Some say that pain and pleasure are parts of the same continuum. That was possibly true in the case of one particular terrace on Southtown Road in Great Yarmouth. Pain at number 67 and pleasure at number 73 at the other end of the terrace. David Buddery, my dentist, at 67 and the Anson Arms at 73.
From as far back in my memory as I can get these days I can recall being taken, twice a year, to see Mr. Buddery.
"Upper left eight missing, seven, six, five, four, three, two, one alright. One, two, three, four, five, six alright..."
Then there'd be the pause, the digging and poking around with that sharp, pointy thing and then the inevitable "...seven – cavity in occlusal, eight missing." The drill and fill without anaesthetic followed.
In my primary school days I'd be taken by my mother but once I'd moved up to secondary school it was a matter of me getting the bus to the Gordon Road stop where I'd alight in trepidation, opposite the Anson Arms, cross the road and walk the few yards to hear "...seven – cavity in occlusal, eight missing." I wasn't to know then that in a few years' time I'd occasionally be sampling the wares offered by the Anson. I didn't know then that it wasn't the original Anson Arms either.
Page 294 in Volume 3 of Palmer's The Perlustration of Great Yarmouth, with Gorleston and Southtown (Pub.1875) informs us that the Anson Arms was built in 1814...
Mary Anson, daughter of the first Lord Vernon, was the widow of the Whig politician George Anson whose landowning wasn't just limited to Shugborough Hall and half of the Staffordshire countryside around Lichfield. The Ansons had a fair bit of Yarmouth too. In 1845 the Anson Arms became a Steward & Patteson pub when they acquired the assets of Paget's Brewery, with the brewery itself being demolished to allow the building of Yarmouth Vauxhall railway station.
Seemingly built in 1814 then, but the earliest landlord that I've come across is John Harley whose trade or profession was given as a publican in Southtown when his and his wife Hannah's son William was baptised on September 14th 1822. Pigot's directory of the same year goes one step further and names his pub.
The Norfolk Pubs website can beat me by three years though, giving a George Kerrison as being in residence in 1819.
After John and Hannah Harley came the Harcourts and Libbises. Firstly Jeremy...
...then his widow Elizabeth,
who was followed by their son-in-law William Libbis and then...
...William's brother James, who had moved there from the bygone Globe in Gorleston.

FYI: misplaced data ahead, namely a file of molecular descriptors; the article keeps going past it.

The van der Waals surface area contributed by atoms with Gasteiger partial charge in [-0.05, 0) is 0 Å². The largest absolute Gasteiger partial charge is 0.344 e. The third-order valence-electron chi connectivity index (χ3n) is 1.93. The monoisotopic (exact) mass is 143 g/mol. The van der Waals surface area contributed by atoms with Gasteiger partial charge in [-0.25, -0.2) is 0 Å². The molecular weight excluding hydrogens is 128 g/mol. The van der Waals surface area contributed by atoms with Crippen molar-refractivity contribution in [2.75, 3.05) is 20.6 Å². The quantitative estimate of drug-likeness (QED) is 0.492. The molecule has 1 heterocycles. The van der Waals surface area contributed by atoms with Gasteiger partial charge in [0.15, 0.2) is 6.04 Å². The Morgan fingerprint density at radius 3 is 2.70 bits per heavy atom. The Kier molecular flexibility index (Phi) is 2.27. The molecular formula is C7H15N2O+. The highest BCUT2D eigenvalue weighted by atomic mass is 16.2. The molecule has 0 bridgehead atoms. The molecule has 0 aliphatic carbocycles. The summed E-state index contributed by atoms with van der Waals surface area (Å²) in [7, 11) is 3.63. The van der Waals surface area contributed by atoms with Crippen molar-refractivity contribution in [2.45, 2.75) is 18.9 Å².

And this is the building in front of which I would alight from the bus prior to the assault on my ivories. Currently housing the marine electrical department of Alicat Workboats it was the original home of the Anson Arms.
Located close to the shipyards it's hardly a surprise to hear that it was damaged when Göring's minions visited in the1940s but it was repaired and up and running again by 1945. The Luftwaffe was not the only risk that the pub faced. Just like the Lifeboat and Belle Vue, mentioned in the previous post, flooding was always a possibility. The picture below is from when wind and tide conspired together in January 1905.
This post was originally going to have the title 'Ding! Ding! Move Along the Bus Please #4' as it's really the fourth in the sporadic series highlighting the sequence of bygone boozers passed on the virtual bus journey home which began here. But it also features the return of those infinitely long legs first met emerging from the impossibly short skirt in this post about the Gordon Arms. It was in the Anson that I occasionally met up with the former school friend who was the owner of those limbs. Sadly, they were always encased in denim on those occasions.
The pub in which we partook of our purely platonic pints was not the one depicted above. In November 1958, Steward and Patteson eventually transferred the licence from the Anson Arms situated at 243 Southtown Road to the Anson Arms situated at 73 Southtown Road. This move, into what had previously been a private house, must've been a long time in the planning for the provisional transfer had been agreed in April 1945.
A typical Watney's Norwich Brewery pub of the time I can't recall if my pints were of Norwich Bitter or one of the new-fangled hand-pulled real ales that were beginning to make an appearance on the bars of pubs in Great Yarmouth in the late 1970s. With the bulk of the boozers owned by either Watney or Whitbread keg had ruled the roost but sometime around 1978 the two brewing behemoths introduced cask ales to some of their pubs. One of them started selling Castle Eden and the other Wethered's. I'm not completely certain which way round it was but I think it was the Watney houses that offered the former. (Whichever it was I found it a little strange for it was Whitbread who owned both brands, having acquired Castle Eden in 1963 and Thomas Wethered's Marlow brewery six years later.)
I had my last pint in the Anson and my last sight of those legs, denim-clad or otherwise, in 1978. In its later years the pub entered the hands of Enterprise Inns before shutting its doors for the final time in 2010. Since closing, the Anson Arms has housed a soft furnishing store and is currently home to a school uniform supplier, which brings my thoughts back to that skirt. And, of course, those legs!
The image from 1996 is courtesy of the Norfolk Pubs site.
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